How were they able to get away with it? One method was sleight of hand. Governments have always been good at this. If they decided they needed new repressive laws they bided their time, waited for a national panic, then, lying through their teeth, insisted that the legislation was really very mild. The most notorious example was the draconian 1911 Official Secrets Act (‘the actual change in the law is slight,’ claimed the Secretary for War, quite disingenuously); but the Incitement to Disaffection Act of 1934 runs it pretty close. That was presented as nothing more than a tidying up of the 1797 Incitement to Mutiny Act, and as offering ‘an easier, swifter and more suitable remedy and punishment for the comparatively humble persons who are caught distributing literature’. How kind.
Wherever possible, new legislation was avoided. For one thing, Governments didn’t want to antagonise Parliament, which, pace the law schools, Ewing and Gearty credit with far greater vigilance in this area than the judiciary, though still not enough. Governments were also ‘reluctant to advertise that the country was under real danger from revolutionary agitation’, because that might strengthen the appeal of the agitators. And of course they wanted to appear liberal. Nothing cements popular loyalty like the myth of freedom. (It has worked in the United States.) Clamping down while seeming not to was the perfect way. They were brilliantly ingenious at this: rediscovering old laws, distorting precedents and stretching the ‘discretion’ that the system gave them beyond all reason or justice. Ewing and Gearty call this ‘covert’ law-making. ‘It was in the twilight world of unreported cases and barely noticed procedural ruses and obscure laws that the flimsy rhetoric of the nation’s largely only theoretical commitment to political liberties came up against the immoveable reality of State repression.’ This, apparently, is why the law schools have missed it. One of the great achievements of this book is to have painstakingly unearthed it all.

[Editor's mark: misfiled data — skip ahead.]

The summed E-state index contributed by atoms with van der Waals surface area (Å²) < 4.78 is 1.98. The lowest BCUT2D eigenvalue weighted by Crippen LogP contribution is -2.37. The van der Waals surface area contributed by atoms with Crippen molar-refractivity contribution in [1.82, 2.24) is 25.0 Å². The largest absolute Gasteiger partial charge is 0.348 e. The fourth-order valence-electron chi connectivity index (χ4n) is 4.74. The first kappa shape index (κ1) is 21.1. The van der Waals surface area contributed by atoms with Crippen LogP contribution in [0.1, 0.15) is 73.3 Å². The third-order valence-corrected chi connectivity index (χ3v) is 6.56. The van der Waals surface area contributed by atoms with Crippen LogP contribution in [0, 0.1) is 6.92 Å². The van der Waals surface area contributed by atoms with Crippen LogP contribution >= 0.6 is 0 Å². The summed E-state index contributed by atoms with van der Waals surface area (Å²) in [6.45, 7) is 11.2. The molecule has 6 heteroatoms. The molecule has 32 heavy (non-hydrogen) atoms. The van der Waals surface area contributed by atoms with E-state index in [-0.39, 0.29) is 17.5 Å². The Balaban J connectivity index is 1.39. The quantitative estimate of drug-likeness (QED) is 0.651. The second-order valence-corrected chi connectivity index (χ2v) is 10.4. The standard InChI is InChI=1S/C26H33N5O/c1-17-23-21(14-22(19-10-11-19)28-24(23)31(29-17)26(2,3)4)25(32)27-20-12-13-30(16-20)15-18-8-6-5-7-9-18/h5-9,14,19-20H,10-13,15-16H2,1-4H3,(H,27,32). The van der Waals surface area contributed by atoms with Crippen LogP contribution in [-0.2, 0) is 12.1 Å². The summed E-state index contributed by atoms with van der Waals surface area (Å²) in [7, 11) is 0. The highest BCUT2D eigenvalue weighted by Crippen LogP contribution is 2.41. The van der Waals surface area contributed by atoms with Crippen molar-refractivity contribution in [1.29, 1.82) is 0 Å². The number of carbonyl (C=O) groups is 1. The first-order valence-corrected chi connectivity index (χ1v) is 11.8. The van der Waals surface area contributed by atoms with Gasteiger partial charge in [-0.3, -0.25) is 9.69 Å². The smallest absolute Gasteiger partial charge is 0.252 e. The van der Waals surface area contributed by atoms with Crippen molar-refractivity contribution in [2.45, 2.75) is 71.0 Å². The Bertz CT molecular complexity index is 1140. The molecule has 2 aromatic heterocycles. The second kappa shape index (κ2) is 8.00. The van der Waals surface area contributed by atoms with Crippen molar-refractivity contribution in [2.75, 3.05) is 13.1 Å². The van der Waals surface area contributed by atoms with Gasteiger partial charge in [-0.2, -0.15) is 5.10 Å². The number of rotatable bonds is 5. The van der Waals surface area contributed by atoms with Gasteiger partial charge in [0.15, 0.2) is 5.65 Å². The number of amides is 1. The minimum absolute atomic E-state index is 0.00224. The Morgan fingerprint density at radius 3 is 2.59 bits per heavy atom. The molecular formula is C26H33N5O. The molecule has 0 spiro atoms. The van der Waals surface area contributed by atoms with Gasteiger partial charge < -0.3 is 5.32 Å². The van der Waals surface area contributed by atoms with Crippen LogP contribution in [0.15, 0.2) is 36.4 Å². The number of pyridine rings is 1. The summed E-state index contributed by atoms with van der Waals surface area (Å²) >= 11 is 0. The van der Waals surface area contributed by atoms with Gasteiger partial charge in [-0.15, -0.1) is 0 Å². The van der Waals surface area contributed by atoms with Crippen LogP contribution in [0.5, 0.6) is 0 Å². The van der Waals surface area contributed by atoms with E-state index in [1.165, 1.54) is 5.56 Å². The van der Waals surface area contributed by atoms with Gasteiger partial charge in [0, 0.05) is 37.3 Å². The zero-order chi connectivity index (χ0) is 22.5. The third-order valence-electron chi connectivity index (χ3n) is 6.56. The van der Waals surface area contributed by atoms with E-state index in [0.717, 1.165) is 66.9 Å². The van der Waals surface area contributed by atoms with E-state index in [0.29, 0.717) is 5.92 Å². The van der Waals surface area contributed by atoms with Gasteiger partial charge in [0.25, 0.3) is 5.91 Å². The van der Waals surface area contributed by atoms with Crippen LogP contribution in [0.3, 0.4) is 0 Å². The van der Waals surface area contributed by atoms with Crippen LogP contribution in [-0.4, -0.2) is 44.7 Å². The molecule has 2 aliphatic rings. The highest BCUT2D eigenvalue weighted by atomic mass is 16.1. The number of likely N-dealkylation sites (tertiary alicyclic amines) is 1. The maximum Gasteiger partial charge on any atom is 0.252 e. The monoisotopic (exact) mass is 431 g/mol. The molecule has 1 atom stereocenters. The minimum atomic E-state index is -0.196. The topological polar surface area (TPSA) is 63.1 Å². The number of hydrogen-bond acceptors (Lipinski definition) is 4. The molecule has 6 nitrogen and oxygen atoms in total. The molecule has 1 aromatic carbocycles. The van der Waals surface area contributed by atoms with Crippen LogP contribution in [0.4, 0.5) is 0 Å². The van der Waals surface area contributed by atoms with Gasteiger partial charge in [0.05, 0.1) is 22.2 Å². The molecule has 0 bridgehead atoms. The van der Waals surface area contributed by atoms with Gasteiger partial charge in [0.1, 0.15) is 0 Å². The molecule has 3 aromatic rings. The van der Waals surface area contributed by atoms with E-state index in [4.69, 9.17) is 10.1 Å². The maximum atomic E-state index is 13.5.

Of course these developments would have been impossible without the connivance of the judiciary. Ewing and Gearty are excoriating about this. Most judges would not have recognised a civil liberty if it had sat on them. (Usually of course it was the other way around.) Some appear to have been merely senile, like the 77-year-old Lord Trevethin who was Lord Chief Justice in the early 1920s, and Lord Justice Avory, who was ‘well into his eighties’ when he judged a number of important civil liberties cases in the 1930s. Then there was Lord Hewart, whom the Oxford Companion to Law describes as ‘perhaps the worst Chief Justice since the 17th century, not as being dishonest but as lacking dignity, fairness and a sense of justice’. Hewart was also typical in his obvious political bias. One of his sidelines was acting as trustee of a fund organised by the Times ‘on behalf of the police force, in recognition of their services during the General Strike’. Many of the minor orders of judge (magistrates etc) had a direct financial interest in disputes arising out of strikes, especially in the coal industry. In one case in Durham men were supposed to have been sent to prison by a coal-owner. When the Home Office was quizzed about this in 1926 it replied that ‘practically all the Justices had a financial interest in the coal industry’: if they were to be disqualified on those grounds ‘it would be impossible in some cases to fill the bench’. When the Labour MP David Kirkwood was tried for incendiary speech-making in November that year, the chairman of the bench turned out to have been a Conservative candidate in the previous election who ‘not many months ago was saying what he would do with the “Reds” … and how he would deal with them if he had the power’. Mainly this was a class thing. Judges were upper and upper-middle class, just like most government ministers. They shared a common outlook, which explains their willingness ‘in a time of national stress, when the need for judicial vigilance was greatest’, to fall ‘in line behind the administration, in the same way as an army might fall into line behind its generals’. In this area at least, the idea of an ‘independent’ judiciary was a myth.